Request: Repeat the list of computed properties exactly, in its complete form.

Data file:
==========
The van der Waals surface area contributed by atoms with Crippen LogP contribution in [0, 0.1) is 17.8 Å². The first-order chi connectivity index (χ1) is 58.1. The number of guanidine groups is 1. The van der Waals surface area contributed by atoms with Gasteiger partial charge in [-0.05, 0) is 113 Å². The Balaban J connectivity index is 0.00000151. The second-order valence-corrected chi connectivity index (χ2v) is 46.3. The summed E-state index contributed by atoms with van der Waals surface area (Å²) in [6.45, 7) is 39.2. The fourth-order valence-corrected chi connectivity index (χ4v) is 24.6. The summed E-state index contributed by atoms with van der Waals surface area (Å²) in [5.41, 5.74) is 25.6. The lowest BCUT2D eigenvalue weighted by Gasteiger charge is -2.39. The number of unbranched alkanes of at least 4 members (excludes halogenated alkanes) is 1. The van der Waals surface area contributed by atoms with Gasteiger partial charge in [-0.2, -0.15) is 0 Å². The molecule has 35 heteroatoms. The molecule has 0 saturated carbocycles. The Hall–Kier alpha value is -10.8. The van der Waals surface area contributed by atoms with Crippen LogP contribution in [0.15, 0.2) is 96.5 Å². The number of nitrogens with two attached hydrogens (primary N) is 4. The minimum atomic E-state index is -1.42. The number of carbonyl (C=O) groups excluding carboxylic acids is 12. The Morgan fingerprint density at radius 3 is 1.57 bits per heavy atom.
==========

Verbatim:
The van der Waals surface area contributed by atoms with Crippen LogP contribution in [0, 0.1) is 17.8 Å². The first-order chi connectivity index (χ1) is 58.1. The number of guanidine groups is 1. The van der Waals surface area contributed by atoms with Gasteiger partial charge in [-0.05, 0) is 113 Å². The Balaban J connectivity index is 0.00000151. The second-order valence-corrected chi connectivity index (χ2v) is 46.3. The summed E-state index contributed by atoms with van der Waals surface area (Å²) in [6.45, 7) is 39.2. The fourth-order valence-corrected chi connectivity index (χ4v) is 24.6. The summed E-state index contributed by atoms with van der Waals surface area (Å²) in [5.41, 5.74) is 25.6. The lowest BCUT2D eigenvalue weighted by Gasteiger charge is -2.39. The number of unbranched alkanes of at least 4 members (excludes halogenated alkanes) is 1. The van der Waals surface area contributed by atoms with Gasteiger partial charge in [-0.2, -0.15) is 0 Å². The molecule has 35 heteroatoms. The molecule has 0 saturated carbocycles. The Hall–Kier alpha value is -10.8. The van der Waals surface area contributed by atoms with Crippen LogP contribution in [0.15, 0.2) is 96.5 Å². The number of nitrogens with two attached hydrogens (primary N) is 4. The minimum atomic E-state index is -1.42. The number of carbonyl (C=O) groups excluding carboxylic acids is 12. The Morgan fingerprint density at radius 3 is 1.57 bits per heavy atom.